(1.) That there is a present vanity to which the creature, by reason of the sin of man, is made subject, v. 20. When man sinned, the ground was cursed for man’s sake, and with it all the creatures (especially of this lower world, where our acquaintance lies) became subject to that curse, became mutable and mortal.
(2.) That the creatures groan and travail in pain together under this vanity and corruption, v. 22. It is a figurative expression. Sin is a burden to the whole creation;
There is a general outcry of the whole creation against the sin of man: the stone crieth out of the wall (Hab. 2:11), the land cries, Job 31:38. Source: Matthew Henry’s commentary on the whole Bible
God is sovereign. God either allows a storm (satan can whip up a wind, he has that power, Job 1:19); or for His purposes God creates one. (Deuteronomy 11:17, James 5:17, Numbers 16:30-34). Either way, the earth originally was not home to this kind of trouble. In Eden, things were perfect. Not a harsh wind, not a tornado, not an earthquake, not even a stinging insect. Placid, dew-perfect life for Adam and Eve. Until the serpent tempted the humans to sin, and the humans fell. So did creation.
Paul cried out famously, Wretched man that I am! Who will deliver me from this body of death? (Romans 7:24). We could equally cry ‘who will rescue us from this planet of death?’ We groan and the creation groans. The most we can do in the face of these storms is remember who God is. We remember why this is happening (sin’s curse). We pray that those who do not know these things will turn to God and repent. Today because in all likelihood, the news will bring us another one tomorrow and we will we vicariously experience all the pain and sorrow and suffering and death all over again. MacArthur’s prayer-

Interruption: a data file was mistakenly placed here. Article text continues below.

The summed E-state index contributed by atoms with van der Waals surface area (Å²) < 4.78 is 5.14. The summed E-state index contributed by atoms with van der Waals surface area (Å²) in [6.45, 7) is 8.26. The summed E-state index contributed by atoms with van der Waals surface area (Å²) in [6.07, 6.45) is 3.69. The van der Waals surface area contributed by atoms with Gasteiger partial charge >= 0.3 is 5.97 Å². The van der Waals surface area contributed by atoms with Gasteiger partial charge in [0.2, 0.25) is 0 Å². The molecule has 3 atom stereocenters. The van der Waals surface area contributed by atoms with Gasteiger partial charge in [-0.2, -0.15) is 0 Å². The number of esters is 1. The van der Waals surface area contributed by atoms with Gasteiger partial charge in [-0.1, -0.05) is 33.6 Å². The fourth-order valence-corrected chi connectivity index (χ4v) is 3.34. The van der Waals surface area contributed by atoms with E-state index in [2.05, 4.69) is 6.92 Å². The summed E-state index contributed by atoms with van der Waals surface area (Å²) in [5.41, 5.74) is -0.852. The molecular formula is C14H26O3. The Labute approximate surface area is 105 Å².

We’re reminded of the words of the apostle Paul borrowing from the Old Testament, “Today is the day of salvation.” Lord, we have time now. We have opportunity now. We don’t know what the future has. We don’t know what calamity awaits. But we know we are experiencing Your patience and forbearance now. We know it’s not because You’re slack with Your promise. It’s not because You’re impotent, or powerless. It’s not because You’re indifferent. You could take us at any moment. You could snuff our lives out and You would be just in doing that.
But You have given us life and time and gospel opportunity to repent. And we…we have to see that opportunity for what it really is and we have to hear what our Lord said, “Repent or perish.” Death comes suddenly, unexpectedly, and if we have not repented with a repentance of not just turning, as turning from sin but turning to Christ, then eternal judgment awaits and forever we pay the penalty. What a horrific thought. While there is time, while there is opportunity, while there is the knowledge of the truth, I pray, oh God, that hearts would turn to You even now. Father, now we ask that You would do Your work. We’re so grateful for the fact that You have been gracious to us, those of us that know You.
We were given time and space and opportunity to repent. We were given the truth to hear and to believe and, oh Lord, we pray that You would so move in the hearts of those who have heard now and have not yet repented. May they be warned and shaken to the seriousness of the jeopardy in which they exist. And we ask that many would repent before they perish. And Lord, use us to spread this word of warning and of mercy to sinners everywhere. May they know that judgment comes but that mercy waits. And now send us out to be used to Your glory, we pray in Your Son’s name.
Supernatural lessons from a natural disaster, John MacArthur
PS, the sermon above and quoted up at the beginning was delivered 13 years ago, in 2004.